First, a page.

Korean hero helping the homeless one meal at a time


Commemorating World Korean Day on October 5, a list of Koreans who live around the world and work diligently to raise the status of Koreans as good global citizens was released.
On the list is Jung Shin-ki, a taxi driver living in Christchurch, a city on New Zealand’s South Island.
Jung Shin-ki received a national award in recognition of his work with the homeless on World Korean Day this year.
Although he works as a taxi driver, Jung Shin-ki is also chief executive officer of “Blessing Bread for Homeless.” For the last 14 years the organisation has been serving free meals every weekend to the homeless community in Christchurch.
When he recognised the problem, Jung Shin-ki adopted the belief that homeless people have the right to eat, so he took 10 hamburgers to Latimer Square in the city’s centre. Posting signs to let people know he had free food, homeless people began to approach him. It did not take long for him to run out, but he promised to return the following weekend, a promise he has kept for 14 years.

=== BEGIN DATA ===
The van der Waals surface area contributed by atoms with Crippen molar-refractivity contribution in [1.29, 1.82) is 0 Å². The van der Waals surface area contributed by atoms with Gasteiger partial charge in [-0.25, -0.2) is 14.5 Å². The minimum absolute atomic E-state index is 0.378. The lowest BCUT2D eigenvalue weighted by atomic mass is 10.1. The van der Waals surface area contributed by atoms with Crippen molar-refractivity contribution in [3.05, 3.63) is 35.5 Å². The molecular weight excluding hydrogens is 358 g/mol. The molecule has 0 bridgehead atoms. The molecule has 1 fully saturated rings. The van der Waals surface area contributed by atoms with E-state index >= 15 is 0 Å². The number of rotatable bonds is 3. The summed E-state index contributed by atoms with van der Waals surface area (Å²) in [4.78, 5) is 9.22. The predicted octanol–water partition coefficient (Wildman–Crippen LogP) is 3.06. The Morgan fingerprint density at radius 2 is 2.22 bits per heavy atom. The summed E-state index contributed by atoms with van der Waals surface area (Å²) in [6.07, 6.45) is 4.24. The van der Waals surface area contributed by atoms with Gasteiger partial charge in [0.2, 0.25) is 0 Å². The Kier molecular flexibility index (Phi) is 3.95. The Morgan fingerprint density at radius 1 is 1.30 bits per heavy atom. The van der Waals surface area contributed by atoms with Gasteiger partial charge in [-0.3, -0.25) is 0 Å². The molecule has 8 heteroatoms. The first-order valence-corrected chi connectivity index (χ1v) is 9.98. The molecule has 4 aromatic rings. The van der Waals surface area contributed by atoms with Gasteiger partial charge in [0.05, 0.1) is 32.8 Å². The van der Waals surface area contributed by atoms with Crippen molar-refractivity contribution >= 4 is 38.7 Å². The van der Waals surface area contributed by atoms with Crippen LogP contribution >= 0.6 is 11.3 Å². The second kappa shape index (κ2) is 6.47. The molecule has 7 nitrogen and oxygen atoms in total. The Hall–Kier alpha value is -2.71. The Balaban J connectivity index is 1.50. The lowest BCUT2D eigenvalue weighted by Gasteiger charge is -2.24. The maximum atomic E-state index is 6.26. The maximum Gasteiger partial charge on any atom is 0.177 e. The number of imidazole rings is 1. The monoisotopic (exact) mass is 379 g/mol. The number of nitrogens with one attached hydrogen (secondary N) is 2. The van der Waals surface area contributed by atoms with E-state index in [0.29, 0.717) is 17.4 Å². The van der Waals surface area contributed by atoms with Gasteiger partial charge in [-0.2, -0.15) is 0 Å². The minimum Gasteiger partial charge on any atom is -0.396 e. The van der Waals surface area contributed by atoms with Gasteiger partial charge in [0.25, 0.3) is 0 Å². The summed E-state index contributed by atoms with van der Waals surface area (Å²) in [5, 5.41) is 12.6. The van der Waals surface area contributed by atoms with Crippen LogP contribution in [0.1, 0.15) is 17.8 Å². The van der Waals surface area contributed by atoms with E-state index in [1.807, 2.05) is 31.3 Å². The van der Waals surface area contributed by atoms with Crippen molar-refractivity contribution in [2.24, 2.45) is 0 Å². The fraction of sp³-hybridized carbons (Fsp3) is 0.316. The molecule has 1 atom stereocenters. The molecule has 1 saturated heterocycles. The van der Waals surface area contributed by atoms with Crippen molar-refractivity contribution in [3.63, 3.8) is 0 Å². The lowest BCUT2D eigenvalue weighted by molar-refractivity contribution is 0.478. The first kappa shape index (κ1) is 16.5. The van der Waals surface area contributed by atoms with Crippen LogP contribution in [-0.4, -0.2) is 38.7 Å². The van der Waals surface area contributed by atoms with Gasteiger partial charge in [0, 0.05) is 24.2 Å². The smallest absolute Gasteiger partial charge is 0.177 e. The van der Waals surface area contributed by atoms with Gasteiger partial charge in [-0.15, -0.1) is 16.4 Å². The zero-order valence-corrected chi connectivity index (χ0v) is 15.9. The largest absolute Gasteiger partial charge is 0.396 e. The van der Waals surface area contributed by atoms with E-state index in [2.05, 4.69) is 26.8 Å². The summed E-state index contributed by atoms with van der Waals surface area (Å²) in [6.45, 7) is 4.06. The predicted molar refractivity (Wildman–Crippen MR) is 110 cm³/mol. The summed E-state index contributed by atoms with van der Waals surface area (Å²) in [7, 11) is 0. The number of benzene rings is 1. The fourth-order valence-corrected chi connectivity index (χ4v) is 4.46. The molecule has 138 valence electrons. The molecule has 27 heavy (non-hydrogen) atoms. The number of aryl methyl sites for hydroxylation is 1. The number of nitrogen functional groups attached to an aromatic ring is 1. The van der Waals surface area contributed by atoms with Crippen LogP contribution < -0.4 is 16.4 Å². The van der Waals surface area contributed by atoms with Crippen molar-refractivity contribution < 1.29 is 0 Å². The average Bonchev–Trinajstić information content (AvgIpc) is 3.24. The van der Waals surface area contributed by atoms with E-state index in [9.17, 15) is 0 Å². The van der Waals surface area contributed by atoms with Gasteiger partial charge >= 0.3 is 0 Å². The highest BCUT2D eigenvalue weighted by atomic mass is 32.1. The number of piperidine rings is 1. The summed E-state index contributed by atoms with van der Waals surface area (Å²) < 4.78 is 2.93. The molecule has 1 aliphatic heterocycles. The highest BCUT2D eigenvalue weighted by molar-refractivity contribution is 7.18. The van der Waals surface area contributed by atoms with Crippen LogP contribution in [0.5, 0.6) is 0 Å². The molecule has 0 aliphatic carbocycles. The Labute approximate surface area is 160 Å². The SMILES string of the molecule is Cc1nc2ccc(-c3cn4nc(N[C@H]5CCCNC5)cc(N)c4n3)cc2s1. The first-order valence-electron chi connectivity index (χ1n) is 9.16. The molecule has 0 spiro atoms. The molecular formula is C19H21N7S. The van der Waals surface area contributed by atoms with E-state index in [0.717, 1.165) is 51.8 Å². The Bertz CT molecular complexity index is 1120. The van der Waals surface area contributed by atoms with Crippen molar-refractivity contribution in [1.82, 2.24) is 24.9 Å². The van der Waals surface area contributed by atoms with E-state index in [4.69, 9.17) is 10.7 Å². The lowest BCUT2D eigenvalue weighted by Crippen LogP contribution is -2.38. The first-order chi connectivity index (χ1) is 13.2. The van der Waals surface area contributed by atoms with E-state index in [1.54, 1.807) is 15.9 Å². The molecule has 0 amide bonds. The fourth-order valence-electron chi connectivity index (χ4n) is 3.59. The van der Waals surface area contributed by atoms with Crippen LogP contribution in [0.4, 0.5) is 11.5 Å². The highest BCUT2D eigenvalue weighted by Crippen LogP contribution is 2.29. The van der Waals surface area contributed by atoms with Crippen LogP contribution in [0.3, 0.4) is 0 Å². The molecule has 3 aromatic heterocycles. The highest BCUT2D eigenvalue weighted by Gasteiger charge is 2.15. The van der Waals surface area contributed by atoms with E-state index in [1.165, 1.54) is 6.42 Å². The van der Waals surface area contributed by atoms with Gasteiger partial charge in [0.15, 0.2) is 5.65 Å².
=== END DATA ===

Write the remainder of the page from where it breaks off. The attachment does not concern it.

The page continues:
With a background in engineering, Mr Jung immigrated to New Zealand’s South Island in 1993 because he was looking for a new challenge.
Whilst supporting his family of 3 sons and 1 daughter is challenging on a taxi driver’s salary, he said, “One cold winter day in 2007, I drove a taxi through Latimer Square and saw police hitting the police line. When I approached out of curiosity, there was a homeless man who couldn’t overcome the cold and hunger. It was heartbreaking to think that he would have died.”
Temperatures in Christchurch can be freezing, with some winters experiencing snow.
Others have been inspired to help. Mr Jung has been joined by a group of dedicated workers who come from New Zealand, South Africa and the Philippines.
Jung Shin-ki is determined to continue his work until the end. He wants to provide the homeless with opportunities to stand on their own two feet. He has plans to establish a foundation to support the homeless and help then create new beginnings for themselves.
The New Zealand government has also recognised his hard work and practice of love for his fellow neighbours. This year Jung Shin-ki was awarded a medal for service from the New Zealand government to go with his national award from South Korea.

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